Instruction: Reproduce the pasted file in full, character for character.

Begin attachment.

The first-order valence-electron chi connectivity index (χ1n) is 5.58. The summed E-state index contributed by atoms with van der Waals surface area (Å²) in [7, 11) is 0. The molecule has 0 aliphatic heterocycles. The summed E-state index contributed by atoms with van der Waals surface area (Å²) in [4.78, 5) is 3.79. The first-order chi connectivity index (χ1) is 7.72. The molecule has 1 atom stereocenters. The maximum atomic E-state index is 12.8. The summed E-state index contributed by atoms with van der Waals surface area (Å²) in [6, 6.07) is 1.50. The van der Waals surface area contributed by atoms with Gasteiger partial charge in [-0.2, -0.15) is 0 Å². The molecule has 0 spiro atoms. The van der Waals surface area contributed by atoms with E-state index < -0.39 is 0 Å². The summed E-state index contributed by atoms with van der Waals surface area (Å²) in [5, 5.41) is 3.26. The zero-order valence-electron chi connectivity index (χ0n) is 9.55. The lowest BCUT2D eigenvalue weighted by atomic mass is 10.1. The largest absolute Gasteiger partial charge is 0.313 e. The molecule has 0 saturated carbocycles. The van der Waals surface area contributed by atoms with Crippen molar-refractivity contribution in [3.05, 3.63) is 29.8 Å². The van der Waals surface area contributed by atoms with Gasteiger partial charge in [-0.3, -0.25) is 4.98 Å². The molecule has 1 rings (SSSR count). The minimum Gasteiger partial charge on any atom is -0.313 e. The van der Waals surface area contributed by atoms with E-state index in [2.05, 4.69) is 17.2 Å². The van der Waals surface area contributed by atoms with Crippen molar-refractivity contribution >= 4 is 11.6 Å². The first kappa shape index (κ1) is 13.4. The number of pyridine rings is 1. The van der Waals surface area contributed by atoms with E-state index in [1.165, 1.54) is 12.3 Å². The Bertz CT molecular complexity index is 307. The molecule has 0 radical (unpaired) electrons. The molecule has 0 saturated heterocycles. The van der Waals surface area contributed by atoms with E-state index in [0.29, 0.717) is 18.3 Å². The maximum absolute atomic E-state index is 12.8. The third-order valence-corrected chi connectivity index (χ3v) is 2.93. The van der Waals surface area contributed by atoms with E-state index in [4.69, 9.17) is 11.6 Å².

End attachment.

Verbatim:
The first-order valence-electron chi connectivity index (χ1n) is 5.58. The summed E-state index contributed by atoms with van der Waals surface area (Å²) in [7, 11) is 0. The molecule has 0 aliphatic heterocycles. The summed E-state index contributed by atoms with van der Waals surface area (Å²) in [4.78, 5) is 3.79. The first-order chi connectivity index (χ1) is 7.72. The molecule has 1 atom stereocenters. The maximum atomic E-state index is 12.8. The summed E-state index contributed by atoms with van der Waals surface area (Å²) in [6, 6.07) is 1.50. The van der Waals surface area contributed by atoms with Gasteiger partial charge in [-0.2, -0.15) is 0 Å². The molecule has 0 spiro atoms. The van der Waals surface area contributed by atoms with E-state index < -0.39 is 0 Å². The summed E-state index contributed by atoms with van der Waals surface area (Å²) in [5, 5.41) is 3.26. The zero-order valence-electron chi connectivity index (χ0n) is 9.55. The lowest BCUT2D eigenvalue weighted by atomic mass is 10.1. The largest absolute Gasteiger partial charge is 0.313 e. The molecule has 0 saturated carbocycles. The van der Waals surface area contributed by atoms with Crippen molar-refractivity contribution in [3.05, 3.63) is 29.8 Å². The van der Waals surface area contributed by atoms with Gasteiger partial charge in [-0.3, -0.25) is 4.98 Å². The molecule has 1 rings (SSSR count). The minimum Gasteiger partial charge on any atom is -0.313 e. The van der Waals surface area contributed by atoms with E-state index in [2.05, 4.69) is 17.2 Å². The van der Waals surface area contributed by atoms with Crippen molar-refractivity contribution >= 4 is 11.6 Å². The first kappa shape index (κ1) is 13.4. The number of pyridine rings is 1. The van der Waals surface area contributed by atoms with E-state index in [1.165, 1.54) is 12.3 Å². The Bertz CT molecular complexity index is 307. The molecule has 0 radical (unpaired) electrons. The molecule has 0 saturated heterocycles. The van der Waals surface area contributed by atoms with E-state index in [0.29, 0.717) is 18.3 Å². The maximum absolute atomic E-state index is 12.8. The third-order valence-corrected chi connectivity index (χ3v) is 2.93. The van der Waals surface area contributed by atoms with E-state index in [4.69, 9.17) is 11.6 Å².